How Regional Development Investment is helping the housing shortage and affordability in regional Western Australia

Royalties for Regions (RfR) has invested over $600 million across regional Western Australia into 40 housing-related projects since 2008-09. Investment has been found to improve housing shortages and affordability in the regions, as well as other community benefits including economic development and skill workforce attraction and retention.

The evaluation focused on nine projects in five regions; Gascoyne, Great Southern, Kimberley, Pilbara and Wheatbelt.

What is does the evaluation look at?

The key evaluation question asked “What difference has Royalties for Regions made in addressing a shortage of affordable housing in regional WA?”

What are the findings?

The evaluation found

Royalties for Regions (RfR) has invested over $600 million across regional Western Australia into 40 housing-related projects since 2008-09. Investment has been found to improve housing shortages and affordability in the regions, as well as other community benefits including economic development and skill workforce attraction and retention.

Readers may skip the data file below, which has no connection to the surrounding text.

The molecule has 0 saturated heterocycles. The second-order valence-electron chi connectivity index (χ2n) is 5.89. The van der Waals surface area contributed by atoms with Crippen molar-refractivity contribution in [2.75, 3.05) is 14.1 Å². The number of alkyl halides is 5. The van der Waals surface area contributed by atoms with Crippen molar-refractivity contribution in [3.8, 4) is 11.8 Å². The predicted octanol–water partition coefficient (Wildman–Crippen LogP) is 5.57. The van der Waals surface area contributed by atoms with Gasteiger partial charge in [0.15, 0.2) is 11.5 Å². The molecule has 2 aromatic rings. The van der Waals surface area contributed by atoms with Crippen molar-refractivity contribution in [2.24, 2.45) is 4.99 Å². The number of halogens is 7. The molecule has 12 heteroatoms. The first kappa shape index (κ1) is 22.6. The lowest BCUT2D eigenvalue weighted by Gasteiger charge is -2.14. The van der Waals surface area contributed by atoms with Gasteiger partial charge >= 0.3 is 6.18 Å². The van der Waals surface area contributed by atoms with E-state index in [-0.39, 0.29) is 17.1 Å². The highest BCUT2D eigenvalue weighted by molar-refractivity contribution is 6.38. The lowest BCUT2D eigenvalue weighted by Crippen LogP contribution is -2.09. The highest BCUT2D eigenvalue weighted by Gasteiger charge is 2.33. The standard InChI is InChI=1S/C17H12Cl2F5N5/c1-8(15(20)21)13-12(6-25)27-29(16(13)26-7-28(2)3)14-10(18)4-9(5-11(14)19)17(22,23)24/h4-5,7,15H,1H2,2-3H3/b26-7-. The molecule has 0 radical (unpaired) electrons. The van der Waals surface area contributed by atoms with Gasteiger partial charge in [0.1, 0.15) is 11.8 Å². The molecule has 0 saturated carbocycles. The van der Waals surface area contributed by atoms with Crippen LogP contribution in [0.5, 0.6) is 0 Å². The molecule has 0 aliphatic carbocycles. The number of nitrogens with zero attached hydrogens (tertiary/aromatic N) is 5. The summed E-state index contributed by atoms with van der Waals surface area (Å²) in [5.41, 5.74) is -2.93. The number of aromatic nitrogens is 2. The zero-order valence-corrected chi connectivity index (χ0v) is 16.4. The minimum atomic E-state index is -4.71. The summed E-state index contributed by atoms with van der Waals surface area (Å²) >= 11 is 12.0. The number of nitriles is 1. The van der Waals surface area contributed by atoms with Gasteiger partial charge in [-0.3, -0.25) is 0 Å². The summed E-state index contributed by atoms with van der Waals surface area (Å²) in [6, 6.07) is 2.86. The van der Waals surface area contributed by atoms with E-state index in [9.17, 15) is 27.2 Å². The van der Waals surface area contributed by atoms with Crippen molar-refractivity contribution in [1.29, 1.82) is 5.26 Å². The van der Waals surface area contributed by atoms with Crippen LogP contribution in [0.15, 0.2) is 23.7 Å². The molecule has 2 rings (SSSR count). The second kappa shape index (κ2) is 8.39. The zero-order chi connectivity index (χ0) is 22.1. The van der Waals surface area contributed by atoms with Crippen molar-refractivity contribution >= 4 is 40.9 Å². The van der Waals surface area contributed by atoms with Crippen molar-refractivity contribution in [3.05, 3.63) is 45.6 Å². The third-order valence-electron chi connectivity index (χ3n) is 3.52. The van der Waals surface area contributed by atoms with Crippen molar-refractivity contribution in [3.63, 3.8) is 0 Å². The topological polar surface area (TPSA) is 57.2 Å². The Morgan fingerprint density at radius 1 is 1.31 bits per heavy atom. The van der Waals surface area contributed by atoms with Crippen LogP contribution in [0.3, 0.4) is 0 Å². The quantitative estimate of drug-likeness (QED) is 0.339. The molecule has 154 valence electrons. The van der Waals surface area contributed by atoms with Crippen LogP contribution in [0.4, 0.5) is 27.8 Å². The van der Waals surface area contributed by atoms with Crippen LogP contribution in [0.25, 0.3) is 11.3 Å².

The evaluation focused on nine projects in five regions; Gascoyne, Great Southern, Kimberley, Pilbara and Wheatbelt.

What is does the evaluation look at?

The key evaluation question asked “What difference has Royalties for Regions made in addressing a shortage of affordable housing in regional WA?”

What are the findings?

The evaluation found that RfR funding improved shortages and affordable housing in the regions, with respondents claiming “Housing is now affordable—50 per cent reduction in rent since 2012.”

The evaluation also found the projects resulted in several substantial community benefits, such as:

  • Increased housing availability;
  • Improved housing affordability;
  • Local and regional economic benefits;
  • Retention of staff;
  • Increased service capacity;
  • Improved the retention of elderly people in their host communities ;Cross-sector benefits; and
  • Improved social capital.

To read more on how RfR housing improved housing in regional Western Australia, click here or read the Experiences below.

  • Providing accommodation for seasonal workers

    about 2 years ago
    Coral bay seasonal workers accommodation 1

    Through Royalties for Regions (RfR) funded housing, seasonal workers from Coral Bay have been provided with stable accommodation. Previously, seasonal workers were required to share caravans with up to four people during peak seasons.